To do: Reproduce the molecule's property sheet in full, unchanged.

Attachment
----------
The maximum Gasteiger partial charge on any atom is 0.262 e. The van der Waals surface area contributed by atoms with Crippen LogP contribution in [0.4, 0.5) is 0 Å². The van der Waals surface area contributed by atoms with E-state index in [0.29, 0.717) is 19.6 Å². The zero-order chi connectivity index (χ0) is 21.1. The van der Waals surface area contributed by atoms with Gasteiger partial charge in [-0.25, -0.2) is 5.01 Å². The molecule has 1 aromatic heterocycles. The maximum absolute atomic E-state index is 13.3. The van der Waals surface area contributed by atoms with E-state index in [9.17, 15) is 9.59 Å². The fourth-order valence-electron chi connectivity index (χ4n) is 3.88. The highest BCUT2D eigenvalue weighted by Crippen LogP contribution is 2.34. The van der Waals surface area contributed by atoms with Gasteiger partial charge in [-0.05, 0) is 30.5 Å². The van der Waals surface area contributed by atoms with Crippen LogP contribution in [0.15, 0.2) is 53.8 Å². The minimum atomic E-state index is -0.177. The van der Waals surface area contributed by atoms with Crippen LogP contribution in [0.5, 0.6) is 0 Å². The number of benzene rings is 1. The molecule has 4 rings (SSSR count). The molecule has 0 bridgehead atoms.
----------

The maximum Gasteiger partial charge on any atom is 0.262 e. The van der Waals surface area contributed by atoms with Crippen LogP contribution in [0.4, 0.5) is 0 Å². The van der Waals surface area contributed by atoms with E-state index in [0.29, 0.717) is 19.6 Å². The zero-order chi connectivity index (χ0) is 21.1. The van der Waals surface area contributed by atoms with Gasteiger partial charge in [-0.25, -0.2) is 5.01 Å². The molecule has 1 aromatic heterocycles. The maximum absolute atomic E-state index is 13.3. The van der Waals surface area contributed by atoms with E-state index in [9.17, 15) is 9.59 Å². The fourth-order valence-electron chi connectivity index (χ4n) is 3.88. The highest BCUT2D eigenvalue weighted by Crippen LogP contribution is 2.34. The van der Waals surface area contributed by atoms with Gasteiger partial charge in [-0.05, 0) is 30.5 Å². The van der Waals surface area contributed by atoms with Crippen LogP contribution in [0.15, 0.2) is 53.8 Å². The minimum atomic E-state index is -0.177. The van der Waals surface area contributed by atoms with Crippen LogP contribution in [0.5, 0.6) is 0 Å². The number of benzene rings is 1. The molecule has 4 rings (SSSR count). The molecule has 0 bridgehead atoms.